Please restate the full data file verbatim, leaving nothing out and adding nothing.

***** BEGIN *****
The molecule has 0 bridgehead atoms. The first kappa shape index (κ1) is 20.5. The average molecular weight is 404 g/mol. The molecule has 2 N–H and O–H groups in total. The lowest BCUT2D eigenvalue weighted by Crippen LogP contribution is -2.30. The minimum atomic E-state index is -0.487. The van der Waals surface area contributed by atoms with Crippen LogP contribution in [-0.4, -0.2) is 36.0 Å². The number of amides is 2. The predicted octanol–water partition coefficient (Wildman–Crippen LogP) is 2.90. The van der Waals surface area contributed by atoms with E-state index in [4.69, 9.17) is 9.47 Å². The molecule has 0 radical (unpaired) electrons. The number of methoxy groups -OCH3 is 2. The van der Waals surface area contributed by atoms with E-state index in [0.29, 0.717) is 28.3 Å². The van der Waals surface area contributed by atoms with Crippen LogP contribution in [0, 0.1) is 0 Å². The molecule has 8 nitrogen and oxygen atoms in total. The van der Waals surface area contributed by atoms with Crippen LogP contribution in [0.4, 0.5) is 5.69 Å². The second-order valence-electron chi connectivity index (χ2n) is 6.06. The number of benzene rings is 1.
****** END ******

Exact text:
The molecule has 0 bridgehead atoms. The first kappa shape index (κ1) is 20.5. The average molecular weight is 404 g/mol. The molecule has 2 N–H and O–H groups in total. The lowest BCUT2D eigenvalue weighted by Crippen LogP contribution is -2.30. The minimum atomic E-state index is -0.487. The van der Waals surface area contributed by atoms with Crippen LogP contribution in [-0.4, -0.2) is 36.0 Å². The number of amides is 2. The predicted octanol–water partition coefficient (Wildman–Crippen LogP) is 2.90. The van der Waals surface area contributed by atoms with E-state index in [4.69, 9.17) is 9.47 Å². The molecule has 0 radical (unpaired) electrons. The number of methoxy groups -OCH3 is 2. The van der Waals surface area contributed by atoms with E-state index in [0.29, 0.717) is 28.3 Å². The van der Waals surface area contributed by atoms with Crippen LogP contribution in [0, 0.1) is 0 Å². The molecule has 8 nitrogen and oxygen atoms in total. The van der Waals surface area contributed by atoms with Crippen LogP contribution in [0.4, 0.5) is 5.69 Å². The second-order valence-electron chi connectivity index (χ2n) is 6.06. The number of benzene rings is 1.